How to answer, “what are your future goals?”, in a HR, IT or marketing interview

It’s a question that lets a potential employer see exactly how you’ll fit into a role and the company: “What are your future goals?”

When it comes to interviews the question ‘what are your future goals’ goes neatly with ‘so, do you have any questions’ in terms of putting you on the spot – but only if you are not prepared.

It’s good to be prepared with answers to the most commonly asked questions so that you don’t end up saying the first thing that comes to mind; such as, ‘my goal is to increase my salary’.

Using salary to answer this question is a tricky one, for a lot of people the chance to increase their wages is often a reason for applying for a role, but it shouldn’t be the reason you’re applying. Our advice would be to only discuss salary if asked and it is definitely not a great idea to discuss money as a tie in to your goals.

Don’t forget the interviewer will be trying to find out who you are and how you’ll add value.

Breaking down the answer into two main areas, ‘short-term goals’ and ‘long-term goals’ is a great way to tackle the question. Short-term goals are a great starting point for talking about your skills and applying them to the role. Whereas, long-term goals can demonstrate an understanding of the company and explore ways that goals can be supported together.

In a previous blog, we gave tips on the ‘why should we hire you?’ question and though it isn’t always easy or natural to talk highly of yourself, once you have identified these skills you will be able to push them further by thinking about your goals.

To help you tailor your answer to the question, ‘what are your future goals’, we’ve given our advice on points to consider if you are interviewing for a HR, IT or marketing role. Ultimately, how you respond to the question will depend on the skills expected from you in each of the respective professions:

 

How to answer: “What are your future goals?” in a HR interview

  • Short-term: define what you are good at. If that is people or processes, or both, explain why your goal is to immediately begin influencing positive differences within this role.

A successful HR employee is likely to be someone that is creative and adaptive, so use personal examples if you are new to this area of work. If you are new to the world of HR, take a look at our Career Map to learn more about the skills employers expect to see.

  • Long-term: goals do not have to be about career progression but can be about showing commitment. Saying that you would like a secure long-term role within the company, demonstrates just as much career focus as if you were the person that said, “in 5 years’ time I hope to be a Director within the company”.

 

How to answer: “What are your future goals?” in a marketing interview

  • Short-term: upskill one of your weaknesses. It is ok to recognise the things that you are not so great at, as employers’ value those that can self-reflect and be willing to turn it around. A short-term marketing goal could be improving your content writing skills, or something that will instantly benefit you and therefore benefit the business you’d like to work for.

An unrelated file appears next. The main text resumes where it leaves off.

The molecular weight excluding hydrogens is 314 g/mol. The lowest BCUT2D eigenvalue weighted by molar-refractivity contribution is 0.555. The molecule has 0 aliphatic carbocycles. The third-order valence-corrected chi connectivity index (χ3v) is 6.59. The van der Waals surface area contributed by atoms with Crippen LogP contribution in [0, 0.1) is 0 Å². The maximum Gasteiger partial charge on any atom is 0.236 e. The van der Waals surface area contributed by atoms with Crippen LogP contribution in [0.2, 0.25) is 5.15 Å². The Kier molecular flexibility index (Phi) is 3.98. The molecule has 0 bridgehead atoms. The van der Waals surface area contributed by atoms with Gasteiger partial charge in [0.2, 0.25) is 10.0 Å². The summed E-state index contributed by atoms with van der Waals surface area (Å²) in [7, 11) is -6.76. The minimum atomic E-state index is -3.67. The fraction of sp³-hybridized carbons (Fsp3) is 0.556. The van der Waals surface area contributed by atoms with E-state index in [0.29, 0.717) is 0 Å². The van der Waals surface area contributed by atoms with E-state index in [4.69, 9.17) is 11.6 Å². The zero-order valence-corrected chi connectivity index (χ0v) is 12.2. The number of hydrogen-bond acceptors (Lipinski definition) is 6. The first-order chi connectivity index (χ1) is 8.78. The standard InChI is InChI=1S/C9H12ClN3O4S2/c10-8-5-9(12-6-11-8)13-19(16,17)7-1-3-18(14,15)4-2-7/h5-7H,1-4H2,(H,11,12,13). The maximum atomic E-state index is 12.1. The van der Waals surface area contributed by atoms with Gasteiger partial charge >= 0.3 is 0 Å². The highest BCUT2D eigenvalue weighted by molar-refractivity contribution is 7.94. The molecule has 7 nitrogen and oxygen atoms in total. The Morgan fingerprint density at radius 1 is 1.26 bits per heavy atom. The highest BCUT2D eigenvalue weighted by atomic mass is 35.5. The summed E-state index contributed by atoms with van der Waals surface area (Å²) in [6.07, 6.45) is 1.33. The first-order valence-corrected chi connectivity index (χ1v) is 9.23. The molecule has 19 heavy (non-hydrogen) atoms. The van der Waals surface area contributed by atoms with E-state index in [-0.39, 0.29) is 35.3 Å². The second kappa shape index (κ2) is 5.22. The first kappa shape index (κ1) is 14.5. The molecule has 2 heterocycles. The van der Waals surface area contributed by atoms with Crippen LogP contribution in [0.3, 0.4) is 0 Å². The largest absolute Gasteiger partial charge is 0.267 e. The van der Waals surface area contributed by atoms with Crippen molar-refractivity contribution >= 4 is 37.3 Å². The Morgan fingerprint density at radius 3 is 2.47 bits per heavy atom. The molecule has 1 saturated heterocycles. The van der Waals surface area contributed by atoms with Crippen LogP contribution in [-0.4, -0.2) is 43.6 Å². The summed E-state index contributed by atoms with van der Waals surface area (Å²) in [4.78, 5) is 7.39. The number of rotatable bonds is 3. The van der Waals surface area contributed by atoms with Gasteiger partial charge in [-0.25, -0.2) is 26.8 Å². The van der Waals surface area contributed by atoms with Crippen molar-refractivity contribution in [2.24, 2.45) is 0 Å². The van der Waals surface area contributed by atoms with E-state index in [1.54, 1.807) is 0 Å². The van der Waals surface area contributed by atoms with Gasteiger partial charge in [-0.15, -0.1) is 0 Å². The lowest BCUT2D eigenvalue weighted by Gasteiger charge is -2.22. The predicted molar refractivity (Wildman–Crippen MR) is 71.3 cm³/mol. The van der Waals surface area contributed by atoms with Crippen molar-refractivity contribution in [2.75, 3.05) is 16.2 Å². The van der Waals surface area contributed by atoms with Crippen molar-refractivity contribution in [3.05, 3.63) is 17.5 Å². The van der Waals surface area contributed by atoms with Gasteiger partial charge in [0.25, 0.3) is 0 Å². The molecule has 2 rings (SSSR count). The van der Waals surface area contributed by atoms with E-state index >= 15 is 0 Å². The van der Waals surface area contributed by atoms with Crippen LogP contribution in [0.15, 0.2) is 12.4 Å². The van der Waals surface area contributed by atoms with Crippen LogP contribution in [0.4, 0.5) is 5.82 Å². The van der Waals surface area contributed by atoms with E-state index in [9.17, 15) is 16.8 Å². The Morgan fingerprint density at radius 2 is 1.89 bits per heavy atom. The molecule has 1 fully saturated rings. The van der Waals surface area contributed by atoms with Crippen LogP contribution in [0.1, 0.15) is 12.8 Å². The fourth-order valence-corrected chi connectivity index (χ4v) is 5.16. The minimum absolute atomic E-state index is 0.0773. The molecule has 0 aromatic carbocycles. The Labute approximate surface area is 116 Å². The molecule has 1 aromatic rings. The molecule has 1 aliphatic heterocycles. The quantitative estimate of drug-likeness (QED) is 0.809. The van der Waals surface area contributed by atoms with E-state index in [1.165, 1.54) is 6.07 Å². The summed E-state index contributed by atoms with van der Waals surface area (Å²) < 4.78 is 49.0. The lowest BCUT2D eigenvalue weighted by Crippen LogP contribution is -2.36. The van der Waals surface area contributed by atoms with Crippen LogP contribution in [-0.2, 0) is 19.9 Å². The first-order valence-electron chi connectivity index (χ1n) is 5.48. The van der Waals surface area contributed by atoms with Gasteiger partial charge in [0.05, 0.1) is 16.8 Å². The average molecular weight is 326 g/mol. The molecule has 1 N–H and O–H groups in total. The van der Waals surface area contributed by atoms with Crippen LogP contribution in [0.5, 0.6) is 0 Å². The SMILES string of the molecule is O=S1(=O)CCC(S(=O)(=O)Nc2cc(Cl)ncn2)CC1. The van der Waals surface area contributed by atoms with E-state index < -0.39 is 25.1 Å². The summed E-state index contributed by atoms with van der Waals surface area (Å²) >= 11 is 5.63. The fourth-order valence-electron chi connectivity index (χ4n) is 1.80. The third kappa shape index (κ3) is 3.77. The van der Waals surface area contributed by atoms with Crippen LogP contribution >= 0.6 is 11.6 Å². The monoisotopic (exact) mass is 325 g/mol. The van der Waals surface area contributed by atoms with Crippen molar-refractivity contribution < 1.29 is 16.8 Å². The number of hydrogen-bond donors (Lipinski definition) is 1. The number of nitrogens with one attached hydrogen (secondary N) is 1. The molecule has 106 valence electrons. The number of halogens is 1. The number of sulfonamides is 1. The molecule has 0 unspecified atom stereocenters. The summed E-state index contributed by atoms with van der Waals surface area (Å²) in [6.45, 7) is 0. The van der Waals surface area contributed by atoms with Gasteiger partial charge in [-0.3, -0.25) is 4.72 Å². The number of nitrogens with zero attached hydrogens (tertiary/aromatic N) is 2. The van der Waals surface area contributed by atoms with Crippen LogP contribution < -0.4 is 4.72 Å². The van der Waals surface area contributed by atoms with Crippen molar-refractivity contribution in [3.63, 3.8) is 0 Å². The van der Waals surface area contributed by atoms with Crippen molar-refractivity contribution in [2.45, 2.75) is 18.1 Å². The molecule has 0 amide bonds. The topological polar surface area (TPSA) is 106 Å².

• Long-term: the classic ‘where do you see yourself in five years’ really does apply here. Marketing is a fast-paced environment and it makes sense that you’ll want to strive within it. Personal growth to achieve a professional marketing qualification will help you move up the ladder. It is also something that most marketing companies, or companies looking for a solid a marketing team, would want too. You might even find that there is a staff training budget for career progression.

Or alternatively, you might be a qualified professional already but fancy testing your skills on leading their brand strategy. Research the company, research their brand values, positioning and target audience and be SMART in your response. Think about not only where you want to be in five years time but how you want to help the company progress too.

 

How to answer: “What are your future goals?” in an IT interview

  • Short-term: upgrade your knowledge and resources to grow as a professional. Learn a new set of skills to either break into a new industry or move to a different role is essential in IT. An enthusiasm for technology is perfect for an IT career, but did you know that sound knowledge of finances is just as useful too?

Soft skills are extremely important and working on these could be a very useful short-term goal as well, especially with team work and even explaining technical terms to non-technical people.

  • Long-term: become an expert in a particular field. Having a general aspiration is definitely a future goal and there is no reason to not talk passionately about how you see yourself or the role evolving. If you have found a niche in the market or better still, within the company, then explain how you’d love to be the master of this niche area. These are the kind of admirable goals that benefit everyone.

Keep these tips in mind when you are asked the question “what are your future goals?” and you will be offering the interviewer a great range of relevant information that demonstrates your abilities and ambitions, whilst staying relevant to your industry.

For further tips and advice on mastering your upcoming interview, take a look at our Job Seeker Resource Centre.

About the Author

Emma Plummer

Emma Plummer

Talent Scout

Emma blogs for the ACR jobseekers’ blog covering tips on how to stand out, managing the job-hunting process and more.